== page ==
All Quiet as Bush Inauguration Moves Forward

No new terrorist threats, security scene is quiet


WASHINGTON (AP) - Federal law enforcement and security officials said Thursday they received no new information suggesting any threat from terrorists to President Bush's inauguration and reported no initial security problems.

``Everything is quiet,'' said FBI spokeswoman Debra Weierman a few hours before Bush was scheduled to take the oath of office.

Thousands of police and federal agents were on duty to provide unprecedented security for the event, including senior officials at a joint command center in suburban Virginia representing two dozen agencies ranging from the FBI and Secret Service to the District of Columbia mayor's office.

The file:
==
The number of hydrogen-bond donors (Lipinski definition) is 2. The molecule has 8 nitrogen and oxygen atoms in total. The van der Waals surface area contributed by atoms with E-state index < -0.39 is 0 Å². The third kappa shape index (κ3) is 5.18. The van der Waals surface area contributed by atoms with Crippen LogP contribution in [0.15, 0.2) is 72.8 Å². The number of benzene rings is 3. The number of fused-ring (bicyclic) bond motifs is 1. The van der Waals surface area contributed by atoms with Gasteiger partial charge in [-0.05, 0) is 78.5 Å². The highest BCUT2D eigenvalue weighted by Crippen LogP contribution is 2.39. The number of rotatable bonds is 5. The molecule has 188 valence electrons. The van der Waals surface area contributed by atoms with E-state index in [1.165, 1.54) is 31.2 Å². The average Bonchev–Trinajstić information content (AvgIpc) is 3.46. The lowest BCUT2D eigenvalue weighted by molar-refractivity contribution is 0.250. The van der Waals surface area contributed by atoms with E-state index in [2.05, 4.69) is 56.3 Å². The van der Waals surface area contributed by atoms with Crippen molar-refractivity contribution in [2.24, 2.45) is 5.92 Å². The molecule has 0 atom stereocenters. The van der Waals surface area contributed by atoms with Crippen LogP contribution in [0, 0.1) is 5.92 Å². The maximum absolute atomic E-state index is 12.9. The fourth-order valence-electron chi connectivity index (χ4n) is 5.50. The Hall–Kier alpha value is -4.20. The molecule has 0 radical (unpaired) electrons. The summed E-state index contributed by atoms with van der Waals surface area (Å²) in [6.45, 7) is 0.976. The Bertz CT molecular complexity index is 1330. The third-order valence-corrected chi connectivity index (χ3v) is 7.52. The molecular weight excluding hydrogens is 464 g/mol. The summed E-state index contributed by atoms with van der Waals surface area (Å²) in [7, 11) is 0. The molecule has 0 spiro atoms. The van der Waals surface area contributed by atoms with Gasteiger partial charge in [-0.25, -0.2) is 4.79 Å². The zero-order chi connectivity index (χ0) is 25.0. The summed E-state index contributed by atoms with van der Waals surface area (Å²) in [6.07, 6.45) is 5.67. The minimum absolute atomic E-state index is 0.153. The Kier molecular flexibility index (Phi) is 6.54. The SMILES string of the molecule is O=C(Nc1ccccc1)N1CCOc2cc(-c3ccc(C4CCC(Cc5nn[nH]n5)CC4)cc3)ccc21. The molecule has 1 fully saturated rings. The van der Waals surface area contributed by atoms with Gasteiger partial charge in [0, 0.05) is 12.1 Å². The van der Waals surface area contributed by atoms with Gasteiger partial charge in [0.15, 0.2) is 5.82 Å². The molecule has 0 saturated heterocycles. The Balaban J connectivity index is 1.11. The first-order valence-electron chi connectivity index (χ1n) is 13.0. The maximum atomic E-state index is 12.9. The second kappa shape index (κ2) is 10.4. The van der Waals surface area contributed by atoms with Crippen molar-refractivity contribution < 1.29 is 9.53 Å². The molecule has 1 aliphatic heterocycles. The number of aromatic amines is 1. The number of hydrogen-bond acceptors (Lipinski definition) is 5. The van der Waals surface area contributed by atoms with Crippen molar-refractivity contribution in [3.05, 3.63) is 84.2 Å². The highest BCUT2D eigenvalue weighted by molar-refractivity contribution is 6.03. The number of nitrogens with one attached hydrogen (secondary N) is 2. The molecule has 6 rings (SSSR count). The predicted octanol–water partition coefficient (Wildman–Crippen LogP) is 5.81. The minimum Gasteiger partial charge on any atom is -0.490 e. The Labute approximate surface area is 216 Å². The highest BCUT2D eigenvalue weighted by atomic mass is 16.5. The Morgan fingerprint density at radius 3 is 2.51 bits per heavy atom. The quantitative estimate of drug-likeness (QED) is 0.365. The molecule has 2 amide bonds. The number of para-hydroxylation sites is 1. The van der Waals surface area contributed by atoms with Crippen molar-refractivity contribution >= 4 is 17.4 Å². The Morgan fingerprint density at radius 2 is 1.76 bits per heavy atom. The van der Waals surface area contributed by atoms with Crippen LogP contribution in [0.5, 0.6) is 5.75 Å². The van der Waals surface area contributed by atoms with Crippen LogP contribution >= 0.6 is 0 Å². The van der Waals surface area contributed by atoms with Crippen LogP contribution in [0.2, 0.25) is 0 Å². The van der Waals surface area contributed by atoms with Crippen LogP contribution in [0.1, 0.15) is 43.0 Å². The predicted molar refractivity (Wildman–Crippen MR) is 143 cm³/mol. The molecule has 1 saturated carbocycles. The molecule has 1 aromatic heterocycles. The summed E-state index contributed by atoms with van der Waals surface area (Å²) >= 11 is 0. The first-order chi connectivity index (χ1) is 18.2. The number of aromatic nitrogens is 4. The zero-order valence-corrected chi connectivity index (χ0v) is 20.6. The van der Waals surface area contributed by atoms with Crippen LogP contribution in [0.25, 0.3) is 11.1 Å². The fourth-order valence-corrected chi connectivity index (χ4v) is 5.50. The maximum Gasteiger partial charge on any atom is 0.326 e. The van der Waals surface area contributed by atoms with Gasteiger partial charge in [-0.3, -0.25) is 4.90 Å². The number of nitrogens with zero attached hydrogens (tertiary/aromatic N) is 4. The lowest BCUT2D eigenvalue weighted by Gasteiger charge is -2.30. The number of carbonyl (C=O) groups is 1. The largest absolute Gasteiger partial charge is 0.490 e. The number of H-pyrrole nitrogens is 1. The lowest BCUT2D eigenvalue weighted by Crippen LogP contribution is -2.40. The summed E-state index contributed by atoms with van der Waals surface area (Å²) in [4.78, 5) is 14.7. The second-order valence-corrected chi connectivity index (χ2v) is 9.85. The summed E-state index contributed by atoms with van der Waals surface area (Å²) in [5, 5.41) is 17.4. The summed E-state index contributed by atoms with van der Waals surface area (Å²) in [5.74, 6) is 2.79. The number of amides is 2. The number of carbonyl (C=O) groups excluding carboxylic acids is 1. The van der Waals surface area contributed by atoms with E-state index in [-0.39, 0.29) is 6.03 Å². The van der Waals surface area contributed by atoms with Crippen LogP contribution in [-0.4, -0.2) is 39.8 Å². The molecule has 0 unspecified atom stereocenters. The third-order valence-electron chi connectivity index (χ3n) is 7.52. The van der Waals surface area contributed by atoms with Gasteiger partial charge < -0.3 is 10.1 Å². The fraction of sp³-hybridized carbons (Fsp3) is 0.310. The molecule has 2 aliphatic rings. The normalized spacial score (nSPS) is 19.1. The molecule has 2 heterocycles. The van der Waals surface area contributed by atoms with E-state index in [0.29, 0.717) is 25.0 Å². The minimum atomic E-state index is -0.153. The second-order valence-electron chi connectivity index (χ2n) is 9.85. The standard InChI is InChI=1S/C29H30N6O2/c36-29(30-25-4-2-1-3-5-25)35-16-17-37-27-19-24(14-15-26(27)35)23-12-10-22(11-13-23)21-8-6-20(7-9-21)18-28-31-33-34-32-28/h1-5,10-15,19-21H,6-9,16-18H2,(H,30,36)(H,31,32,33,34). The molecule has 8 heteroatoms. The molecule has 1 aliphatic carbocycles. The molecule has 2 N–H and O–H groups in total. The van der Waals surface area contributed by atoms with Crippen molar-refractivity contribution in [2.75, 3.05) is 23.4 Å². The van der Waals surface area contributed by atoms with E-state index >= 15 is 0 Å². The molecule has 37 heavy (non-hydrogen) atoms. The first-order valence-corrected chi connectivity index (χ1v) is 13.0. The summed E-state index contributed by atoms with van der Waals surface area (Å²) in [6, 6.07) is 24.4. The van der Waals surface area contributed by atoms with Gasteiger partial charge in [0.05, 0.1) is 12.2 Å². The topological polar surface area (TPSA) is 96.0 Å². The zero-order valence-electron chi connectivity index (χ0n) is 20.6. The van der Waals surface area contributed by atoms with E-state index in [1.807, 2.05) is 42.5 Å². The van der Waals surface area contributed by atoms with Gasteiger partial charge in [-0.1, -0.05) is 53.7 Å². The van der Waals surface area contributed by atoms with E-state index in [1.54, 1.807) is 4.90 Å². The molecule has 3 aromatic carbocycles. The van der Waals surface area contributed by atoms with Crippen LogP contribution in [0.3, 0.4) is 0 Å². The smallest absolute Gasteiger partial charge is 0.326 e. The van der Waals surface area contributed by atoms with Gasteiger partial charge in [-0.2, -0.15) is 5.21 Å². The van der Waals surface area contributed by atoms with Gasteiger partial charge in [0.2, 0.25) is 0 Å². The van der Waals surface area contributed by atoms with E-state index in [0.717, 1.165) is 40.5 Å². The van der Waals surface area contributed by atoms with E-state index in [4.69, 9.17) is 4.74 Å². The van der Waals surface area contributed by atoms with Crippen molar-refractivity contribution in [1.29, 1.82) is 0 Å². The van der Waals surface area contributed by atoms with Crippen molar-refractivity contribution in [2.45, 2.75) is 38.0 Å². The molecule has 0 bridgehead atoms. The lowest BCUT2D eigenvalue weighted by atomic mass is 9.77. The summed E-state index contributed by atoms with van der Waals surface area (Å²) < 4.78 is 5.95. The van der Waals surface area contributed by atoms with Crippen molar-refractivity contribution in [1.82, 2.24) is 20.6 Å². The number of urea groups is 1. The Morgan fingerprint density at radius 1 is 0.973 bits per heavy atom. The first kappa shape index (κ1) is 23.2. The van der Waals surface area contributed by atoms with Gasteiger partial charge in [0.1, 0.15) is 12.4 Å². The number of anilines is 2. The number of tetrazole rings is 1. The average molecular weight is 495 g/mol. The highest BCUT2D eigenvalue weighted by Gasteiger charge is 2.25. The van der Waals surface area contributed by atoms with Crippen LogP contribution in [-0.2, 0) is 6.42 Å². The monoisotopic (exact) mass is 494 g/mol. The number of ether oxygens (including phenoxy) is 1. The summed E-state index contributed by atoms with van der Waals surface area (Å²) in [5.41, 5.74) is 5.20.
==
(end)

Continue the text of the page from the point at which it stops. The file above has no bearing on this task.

Security measures included rooftop snipers and observers, helicopter and jet patrols, anti-aircraft missile batteries, high-tech chemical, nuclear and biological weapons sensors, boat patrols on the Potomac River, bomb-sniffing dogs and many blocks of metal barricades along city streets.

The tight security produced long lines of people trying to get into the Capitol complex for the inauguration on all sides, with some reporting waits of between 20 and 45 minutes. Several streets were closed around the Capitol, forcing inaugural guests, onlookers, Capitol staffers and Capitol workers to try to squeeze through the same security gates.